Aromatherapy oil bottles and flowers Aromatherapy — the use of fragrant essential oils to boost health and well-being, uplift your mood or make you feel better — can have benefits for children as a complement to conventional medicine. Used safely, aromatherapy can help children (and adults) feel calmer and sleep better. It can also help to reduce the perception of nausea, discomfort and pain. Used improperly, though, the essential oils of aromatherapy can be harmful and even dangerous.

We spoke with Lisa Squires, RN, BSN, CCRN-K, HNB-BC, a clinical nurse with the Integrative Health Program at Children’s Hospital of Philadelphia, about safe practices when using aromatherapy with children.

“Aromatherapy has grown in popularity over the last few years,” says Squires. “And much of that popularity is justified. Aromatherapy can be incredibly helpful, especially in calming a child who is tense. But with the growth in the use of essential oils has come an increase in the incidence of poisoning, skin injuries and other health problems from incautious practices.”

Safe use of aromatherapy

  • Limit the use of aromatherapy to children over the age of 3. There is not enough clinical research to support its use with younger children, Squires explains, and the risks of negative reactions are too high.
  • Use only the essential oils that have been studied and found to be safe and effective for use with children over the age of 3. These include lavender, peppermint, citrus, such as sweet orange or mandarin, and ginger. Choosing from these four options, try different oils to find the ones your child finds pleasurable and calming.
  • Buy essential oils from a reliable source. Choose a source that sells pure oils, not synthetic fragrances. The label should state the common and Latin name of the plant, the part of the plant used to make the oil, the country of origin and how the oil was extracted. Sources Squires knows to be reliable include Natural Options Aromatherapy, The Herbarium and SunRose Aromatics.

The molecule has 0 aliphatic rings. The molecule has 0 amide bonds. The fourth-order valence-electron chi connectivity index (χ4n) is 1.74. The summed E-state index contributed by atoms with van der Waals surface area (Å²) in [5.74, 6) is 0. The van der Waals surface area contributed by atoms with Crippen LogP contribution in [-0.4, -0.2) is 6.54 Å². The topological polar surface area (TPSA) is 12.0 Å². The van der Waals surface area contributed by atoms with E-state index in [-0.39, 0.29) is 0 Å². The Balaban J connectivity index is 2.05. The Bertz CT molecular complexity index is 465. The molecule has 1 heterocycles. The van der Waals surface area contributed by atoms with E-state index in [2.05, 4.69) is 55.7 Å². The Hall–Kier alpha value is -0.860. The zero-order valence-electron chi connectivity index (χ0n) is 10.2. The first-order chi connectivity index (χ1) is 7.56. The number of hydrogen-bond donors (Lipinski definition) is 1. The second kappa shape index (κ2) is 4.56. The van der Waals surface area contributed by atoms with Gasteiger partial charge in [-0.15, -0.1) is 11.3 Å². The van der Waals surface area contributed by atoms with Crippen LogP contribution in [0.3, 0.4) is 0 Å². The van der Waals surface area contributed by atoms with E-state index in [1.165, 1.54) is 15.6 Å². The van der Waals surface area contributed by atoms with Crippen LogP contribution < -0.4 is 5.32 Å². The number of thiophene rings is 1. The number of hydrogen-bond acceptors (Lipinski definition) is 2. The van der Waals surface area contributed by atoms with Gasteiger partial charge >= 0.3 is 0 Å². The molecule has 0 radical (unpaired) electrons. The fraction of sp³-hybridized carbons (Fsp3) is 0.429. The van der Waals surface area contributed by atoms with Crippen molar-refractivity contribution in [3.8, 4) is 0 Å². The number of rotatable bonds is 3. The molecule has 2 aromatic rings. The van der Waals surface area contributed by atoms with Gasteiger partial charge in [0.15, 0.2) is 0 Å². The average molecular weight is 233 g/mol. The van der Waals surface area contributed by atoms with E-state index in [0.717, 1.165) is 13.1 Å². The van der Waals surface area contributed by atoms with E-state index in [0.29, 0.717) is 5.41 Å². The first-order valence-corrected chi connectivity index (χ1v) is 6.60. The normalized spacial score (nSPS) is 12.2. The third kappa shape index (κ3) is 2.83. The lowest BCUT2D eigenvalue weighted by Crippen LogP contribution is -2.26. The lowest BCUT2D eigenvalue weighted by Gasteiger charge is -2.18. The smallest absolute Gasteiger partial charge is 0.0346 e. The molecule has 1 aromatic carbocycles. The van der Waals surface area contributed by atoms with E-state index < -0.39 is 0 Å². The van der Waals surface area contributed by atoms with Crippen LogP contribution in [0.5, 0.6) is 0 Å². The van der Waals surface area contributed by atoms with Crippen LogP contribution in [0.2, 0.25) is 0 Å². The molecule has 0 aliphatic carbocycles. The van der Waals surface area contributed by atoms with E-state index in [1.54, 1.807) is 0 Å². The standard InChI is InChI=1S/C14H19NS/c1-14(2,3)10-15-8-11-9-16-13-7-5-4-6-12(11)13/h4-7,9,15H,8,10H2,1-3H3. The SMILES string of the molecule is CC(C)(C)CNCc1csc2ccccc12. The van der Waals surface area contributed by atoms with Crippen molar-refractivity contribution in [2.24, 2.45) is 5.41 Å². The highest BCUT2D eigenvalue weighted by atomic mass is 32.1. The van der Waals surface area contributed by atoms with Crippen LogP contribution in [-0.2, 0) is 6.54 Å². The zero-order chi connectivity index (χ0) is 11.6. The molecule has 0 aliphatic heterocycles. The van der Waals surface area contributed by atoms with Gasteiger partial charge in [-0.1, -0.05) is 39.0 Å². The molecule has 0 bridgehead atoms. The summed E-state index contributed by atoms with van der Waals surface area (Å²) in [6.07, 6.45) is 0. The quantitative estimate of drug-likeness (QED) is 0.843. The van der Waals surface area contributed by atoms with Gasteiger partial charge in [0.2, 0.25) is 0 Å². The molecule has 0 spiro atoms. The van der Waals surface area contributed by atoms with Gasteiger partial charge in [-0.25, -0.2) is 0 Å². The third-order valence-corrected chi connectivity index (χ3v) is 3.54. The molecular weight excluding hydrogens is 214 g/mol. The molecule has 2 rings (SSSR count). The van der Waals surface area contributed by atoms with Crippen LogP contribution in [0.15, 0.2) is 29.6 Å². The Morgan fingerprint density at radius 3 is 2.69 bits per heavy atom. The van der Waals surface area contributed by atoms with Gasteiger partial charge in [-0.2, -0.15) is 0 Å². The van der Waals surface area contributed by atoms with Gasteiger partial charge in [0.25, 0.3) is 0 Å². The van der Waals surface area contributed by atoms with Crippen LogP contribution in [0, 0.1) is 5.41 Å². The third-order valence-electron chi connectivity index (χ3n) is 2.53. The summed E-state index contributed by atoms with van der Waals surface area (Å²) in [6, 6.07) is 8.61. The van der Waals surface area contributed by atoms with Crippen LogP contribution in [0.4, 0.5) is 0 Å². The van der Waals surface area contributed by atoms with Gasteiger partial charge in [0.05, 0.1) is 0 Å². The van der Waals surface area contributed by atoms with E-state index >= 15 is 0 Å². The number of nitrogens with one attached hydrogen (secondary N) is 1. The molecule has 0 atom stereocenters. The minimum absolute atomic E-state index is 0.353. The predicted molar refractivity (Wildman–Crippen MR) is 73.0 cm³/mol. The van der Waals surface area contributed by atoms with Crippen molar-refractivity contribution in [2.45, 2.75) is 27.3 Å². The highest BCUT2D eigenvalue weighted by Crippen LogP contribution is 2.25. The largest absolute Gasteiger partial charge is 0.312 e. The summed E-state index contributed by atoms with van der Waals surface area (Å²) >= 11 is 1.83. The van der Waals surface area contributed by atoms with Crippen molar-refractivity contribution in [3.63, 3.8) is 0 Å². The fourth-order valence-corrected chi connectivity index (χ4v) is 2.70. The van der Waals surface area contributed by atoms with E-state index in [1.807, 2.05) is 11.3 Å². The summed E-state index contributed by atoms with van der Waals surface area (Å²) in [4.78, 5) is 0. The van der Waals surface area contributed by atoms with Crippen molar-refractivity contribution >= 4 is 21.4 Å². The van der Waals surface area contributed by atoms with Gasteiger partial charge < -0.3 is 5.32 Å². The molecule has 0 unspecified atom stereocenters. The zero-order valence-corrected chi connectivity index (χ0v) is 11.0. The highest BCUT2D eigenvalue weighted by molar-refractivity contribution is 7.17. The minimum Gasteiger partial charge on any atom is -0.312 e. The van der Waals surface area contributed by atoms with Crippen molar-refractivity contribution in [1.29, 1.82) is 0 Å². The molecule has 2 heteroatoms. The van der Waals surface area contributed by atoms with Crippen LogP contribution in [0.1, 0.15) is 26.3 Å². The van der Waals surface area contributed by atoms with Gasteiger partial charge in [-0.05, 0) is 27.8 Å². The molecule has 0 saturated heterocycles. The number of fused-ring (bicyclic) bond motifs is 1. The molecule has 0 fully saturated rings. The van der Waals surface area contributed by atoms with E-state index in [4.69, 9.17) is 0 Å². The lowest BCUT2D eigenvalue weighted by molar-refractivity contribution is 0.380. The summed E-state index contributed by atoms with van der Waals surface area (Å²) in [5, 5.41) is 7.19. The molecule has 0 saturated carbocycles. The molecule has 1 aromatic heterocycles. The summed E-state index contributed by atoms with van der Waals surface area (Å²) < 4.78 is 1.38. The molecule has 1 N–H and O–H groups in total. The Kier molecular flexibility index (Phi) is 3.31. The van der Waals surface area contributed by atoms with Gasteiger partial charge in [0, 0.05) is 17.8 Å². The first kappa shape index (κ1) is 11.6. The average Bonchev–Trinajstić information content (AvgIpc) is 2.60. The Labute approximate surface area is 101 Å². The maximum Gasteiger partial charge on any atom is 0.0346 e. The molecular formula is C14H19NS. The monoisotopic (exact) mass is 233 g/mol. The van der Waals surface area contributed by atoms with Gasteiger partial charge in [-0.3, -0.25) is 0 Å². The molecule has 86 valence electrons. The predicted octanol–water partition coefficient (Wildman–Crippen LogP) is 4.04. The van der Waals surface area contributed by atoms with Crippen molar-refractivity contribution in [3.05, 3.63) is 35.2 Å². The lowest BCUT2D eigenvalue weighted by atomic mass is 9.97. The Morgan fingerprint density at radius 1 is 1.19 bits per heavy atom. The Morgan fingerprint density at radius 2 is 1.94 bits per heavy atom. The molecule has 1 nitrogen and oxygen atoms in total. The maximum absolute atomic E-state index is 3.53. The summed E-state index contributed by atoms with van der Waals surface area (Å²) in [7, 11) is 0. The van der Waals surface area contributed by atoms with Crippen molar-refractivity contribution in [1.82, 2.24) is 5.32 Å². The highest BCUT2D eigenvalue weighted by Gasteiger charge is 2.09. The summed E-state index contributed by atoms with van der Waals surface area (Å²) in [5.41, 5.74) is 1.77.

• Have your child use a personal inhaler. These typically take the form of a small tube with a cap, like a lipstick or lip-balm tube. The essential oils are within the tube, where they can’t touch the skin. Your child removes the cap to smell the oil when they want its calming or mood-brightening effects.
  • Teach your child how to use the inhaler safely, which includes not placing the plastic tube in their mouth or touching the oils inside it.
  • Keep essential oils in a secure place, out of the reach of young children.

Aromatherapy practices to avoid

Squires cautions parents to remember that just because essential oils are natural, it doesn’t mean they are safe. Essential oils are highly concentrated extracts from plants. They can be toxic if swallowed and cause irritation or burns if applied directly to the skin. To keep everyone safe:

  • Never swallow aromatherapy oils, even in diluted form.
  • Never apply the pure oils directly to the skin.
  • Avoid the use of water-based diffusers, which disperse the fragrance throughout a room for extended periods. Overexposure to aerosols with essential oils in them can irritate the lungs, eyes and skin of young children, sensitive adults and even pets. After 20 minutes the brain “ignores” the smell and the benefit is somewhat lost. This also leads people to add more oil because they are no longer smelling it, which can lead to rebound headaches and other symptoms. Standing water can also breed bacteria that can be harmful.
  • Never use heat to diffuse the oil’s fragrance into the air. Essential oils are flammable.
  • Never use aromatherapy in place of conventional medicine. Consider it as a complement to the care provided by your child’s doctor.

Aromatherapy practices to use with care

While a personal inhaler, carefully used, is the simplest and safest aromatherapy method, several other practices can be effective if used with care.

  • A wind-down aromatherapy bath can be wonderfully relaxing, but the essential oils must first be mixed with another substance. When put in the bath in pure form, the oils stay on the surface of the water and can irritate a child’s skin and eyes. Thoroughly mix a few drops of essential oil with a tablespoon of milk or baking soda and add that mixture to the bathwater.
  • An aromatherapy massage can also be relaxing, but, again, the oil must first be diluted. For a calming aromatherapy massage, add one or two drops of essential oil to an ounce of unscented lotion or vegetable-based oil, such as jojoba, almond or olive oil.
  • An aromatherapy spray can be made by mixing a few drops of essential oil with two ounces of witch hazel in a spritzer bottle. You might use this as a pillow spray before bedtime. If a child (over the age of 3) is having nightmares or is afraid of the dark, it can also be used as a “monster spray” to make the bed feel safe at night.

“Aromatherapy can be wonderfully beneficial for kids and adults,” Squires says. “Used with care, it can be a fun addition to a family’s stress-management toolkit.”

Contributed by: Lisa Squires, RN, BSN, CCRN-K, HNB-BC

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